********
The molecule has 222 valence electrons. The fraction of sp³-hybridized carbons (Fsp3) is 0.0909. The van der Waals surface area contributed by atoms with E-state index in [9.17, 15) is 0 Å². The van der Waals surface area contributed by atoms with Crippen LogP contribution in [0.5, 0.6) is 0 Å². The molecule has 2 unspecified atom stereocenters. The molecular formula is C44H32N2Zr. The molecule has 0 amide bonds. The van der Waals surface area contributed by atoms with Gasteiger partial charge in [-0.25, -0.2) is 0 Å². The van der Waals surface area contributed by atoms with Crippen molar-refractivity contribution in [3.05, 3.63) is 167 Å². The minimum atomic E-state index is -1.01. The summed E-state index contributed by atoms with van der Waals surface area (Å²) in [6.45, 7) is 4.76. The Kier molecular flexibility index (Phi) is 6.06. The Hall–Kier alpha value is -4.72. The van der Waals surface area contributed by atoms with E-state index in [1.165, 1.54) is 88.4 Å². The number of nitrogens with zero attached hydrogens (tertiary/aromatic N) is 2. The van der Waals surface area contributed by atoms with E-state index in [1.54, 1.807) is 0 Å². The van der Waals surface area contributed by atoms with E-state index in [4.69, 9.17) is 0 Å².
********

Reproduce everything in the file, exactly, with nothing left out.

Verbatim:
The molecule has 222 valence electrons. The fraction of sp³-hybridized carbons (Fsp3) is 0.0909. The van der Waals surface area contributed by atoms with E-state index in [9.17, 15) is 0 Å². The van der Waals surface area contributed by atoms with Crippen LogP contribution in [0.5, 0.6) is 0 Å². The molecule has 2 unspecified atom stereocenters. The molecular formula is C44H32N2Zr. The molecule has 0 amide bonds. The van der Waals surface area contributed by atoms with Gasteiger partial charge in [-0.25, -0.2) is 0 Å². The van der Waals surface area contributed by atoms with Crippen molar-refractivity contribution in [3.05, 3.63) is 167 Å². The minimum atomic E-state index is -1.01. The summed E-state index contributed by atoms with van der Waals surface area (Å²) in [6.45, 7) is 4.76. The Kier molecular flexibility index (Phi) is 6.06. The Hall–Kier alpha value is -4.72. The van der Waals surface area contributed by atoms with E-state index in [1.165, 1.54) is 88.4 Å². The number of nitrogens with zero attached hydrogens (tertiary/aromatic N) is 2. The van der Waals surface area contributed by atoms with E-state index in [1.54, 1.807) is 0 Å². The van der Waals surface area contributed by atoms with E-state index in [4.69, 9.17) is 0 Å².